Tackling a tall order
In 2021, the power and utilities industry tackled tough challenges, made measurable progress, and received clean energy encouragement from a new administration. As the US economy emerged from its pandemic-induced recession, electricity sales rose 2.4% through October 2021 over the prior year. Additionally, unprecedented and unpredictable extreme weather events challenged the grid's reliability and resiliency, and cyberattacks on critical infrastructure increasingly made headlines.
In 2022, the tough challenges remain—boosting clean energy, ensuring reliability and resiliency, and maintaining security, while keeping costs down. To tackle this tall order, the electric power industry will likely continue to advance in its "3D" transformation: decarbonization, digitalization, and decentralization. We'll be watching for new technology deployments, market evolution, high capex and renewable capacity growth – all in an evolving regulatory environment.
Below are five trends that will likely impact the industry in 2022:
1. Utilities expected to further flesh out decarbonization plans
By late 2021, 46 out of 54 US investor-owned utilities had committed to reduce carbon emissions, many by 2050. In 2022, more utilities will likely jump on board driven by consumer support; opportunities for value creation; environmental, social, and governance (ESG) goals; evolving state clean energy mandates, and potential federal legislation.
More utilities will likely announce decarbonization goals and interim targets, increase existing targets and flesh out their decarbonization strategies with strategic plans for implementation as stakeholder interest grows. Utility ESG reporting will likely become more detailed and consistent, and federal policies and their impact will likely become clearer. Technological advances are also worth watching.
2. Unprecedented weather events driving new resiliency strategy
The unprecedented frequency, intensity and unpredictability of extreme climate and weather events in 2021 point toward an increasing focus on utility resiliency strategies in 2022. Fifty-one percent of our power and utilities industry survey respondents said that extreme weather has affected the reliability of electricity delivery in their territory more than usual in the past year, while 38% saw the impact unchanged.
For electric utilities, resiliency planning is key because extreme events such as wildfires can impact both electricity supply and demand—a costly double whammy. Experts suggest that global weather patterns are in uncharted territory and planners can no longer use the past to predict the future. In 2022, utilities are expected to continue proactively preparing for that uncertain future.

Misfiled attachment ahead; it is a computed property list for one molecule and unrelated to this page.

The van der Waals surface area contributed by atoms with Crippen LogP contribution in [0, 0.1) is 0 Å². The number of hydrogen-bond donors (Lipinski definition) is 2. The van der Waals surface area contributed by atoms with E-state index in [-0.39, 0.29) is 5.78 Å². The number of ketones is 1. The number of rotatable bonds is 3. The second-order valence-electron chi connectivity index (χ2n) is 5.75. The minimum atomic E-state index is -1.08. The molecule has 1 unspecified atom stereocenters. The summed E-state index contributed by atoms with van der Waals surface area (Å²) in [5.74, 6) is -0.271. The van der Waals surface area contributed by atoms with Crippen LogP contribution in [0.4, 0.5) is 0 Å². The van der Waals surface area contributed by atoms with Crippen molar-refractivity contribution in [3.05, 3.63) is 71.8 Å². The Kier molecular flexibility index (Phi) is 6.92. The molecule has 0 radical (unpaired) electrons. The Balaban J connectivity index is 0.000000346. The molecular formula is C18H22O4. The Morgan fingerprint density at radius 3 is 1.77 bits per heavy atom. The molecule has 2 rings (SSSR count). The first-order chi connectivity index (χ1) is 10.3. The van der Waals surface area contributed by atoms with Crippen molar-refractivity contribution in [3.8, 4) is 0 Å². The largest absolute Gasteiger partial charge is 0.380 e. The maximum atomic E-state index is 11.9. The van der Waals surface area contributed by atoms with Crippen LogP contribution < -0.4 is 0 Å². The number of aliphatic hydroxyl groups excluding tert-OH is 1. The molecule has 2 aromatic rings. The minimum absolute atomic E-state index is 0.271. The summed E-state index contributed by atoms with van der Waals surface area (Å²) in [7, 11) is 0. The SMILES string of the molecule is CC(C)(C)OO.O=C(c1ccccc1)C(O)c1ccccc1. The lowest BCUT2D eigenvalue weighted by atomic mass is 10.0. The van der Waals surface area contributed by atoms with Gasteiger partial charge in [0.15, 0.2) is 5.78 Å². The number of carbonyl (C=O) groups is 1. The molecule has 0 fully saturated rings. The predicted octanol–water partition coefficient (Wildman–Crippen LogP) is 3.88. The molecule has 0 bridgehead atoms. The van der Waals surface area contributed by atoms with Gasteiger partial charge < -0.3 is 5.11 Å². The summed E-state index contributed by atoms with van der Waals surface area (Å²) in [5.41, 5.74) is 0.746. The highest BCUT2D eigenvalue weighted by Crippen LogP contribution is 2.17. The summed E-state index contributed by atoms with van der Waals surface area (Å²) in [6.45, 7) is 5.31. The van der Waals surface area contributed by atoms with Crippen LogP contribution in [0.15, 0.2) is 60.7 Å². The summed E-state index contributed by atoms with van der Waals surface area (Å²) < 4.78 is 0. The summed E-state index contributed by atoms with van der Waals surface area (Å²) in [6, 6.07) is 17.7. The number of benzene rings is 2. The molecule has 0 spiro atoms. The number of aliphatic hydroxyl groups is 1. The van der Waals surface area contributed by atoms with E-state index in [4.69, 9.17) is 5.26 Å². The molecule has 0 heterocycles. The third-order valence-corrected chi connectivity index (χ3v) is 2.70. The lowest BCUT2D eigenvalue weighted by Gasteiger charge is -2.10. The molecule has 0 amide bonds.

3. 5G and cloud could expedite the clean energy transition
As the electric power sector continues modernizing the grid, companies are envisioning how 5G communications technologies and cloud can help them harness the power of the growing wave of connected devices and data. 5G enables utilities to move data from smart meters, sensors and other devices to the cloud, where they can more effectively and efficiently analyze and act on it.
In the year ahead, many utilities will likely prepare to benefit from 5G technologies by planning for the services they can provide. In a 2021 Deloitte survey of networking executives across industries globally, 58% of respondents were already deploying 5G or running pilots. Twenty-six percent of our power and utilities industry survey respondents said 5G communications technologies are incorporated into their company's strategy, while 36% plan to incorporate it.
4. Utilities increasingly turning to flexible load programs
Yesterday's energy efficiency and demand response programs are beginning to transform into real-time flexible load offerings that could become a cornerstone of utility resource planning, cost reduction, decarbonization and resiliency strategies. In 2022, more utilities will likely include flexible load in their planning as a supply-side resource and to help meet decarbonization targets. Nearly 90% of our survey respondents said their company plans to make greater use of flexible load programs.
Legislators and regulators are supporting energy efficiency programs at unprecedented levels and programs are growing rapidly. But dynamic load flexibility programs are not growing as fast as they could. Improved distribution system control technologies, communications standards, and incentives for stakeholders could support further growth, with cost savings potentially justifying cost recovery for required investments.
5. Building electrification is already impacting utility planning
Many expect building electrification will boost electricity demand in the distant future. But building stock, codes and policies vary widely across the country—and that future is arriving sooner in some areas. In California and the Northeast, some utilities are already adjusting operations to support growing building electrification, and more will likely follow in 2022.
Beyond that, many expect the grid will be able to handle increased electricity demand, but additional investment may be needed in-home weatherization and grid-responsive appliances to help manage energy use and shape load. Additional energy storage will likely be needed as well.
While today's challenges will likely persist, digital technologies; market developments; and state and federal policies, investment and research into next-generation energy technologies can help pave the way to a cleaner, more reliable, secure and resilient grid. For further insights, read the full Deloitte 2022 power and utilities industry outlook.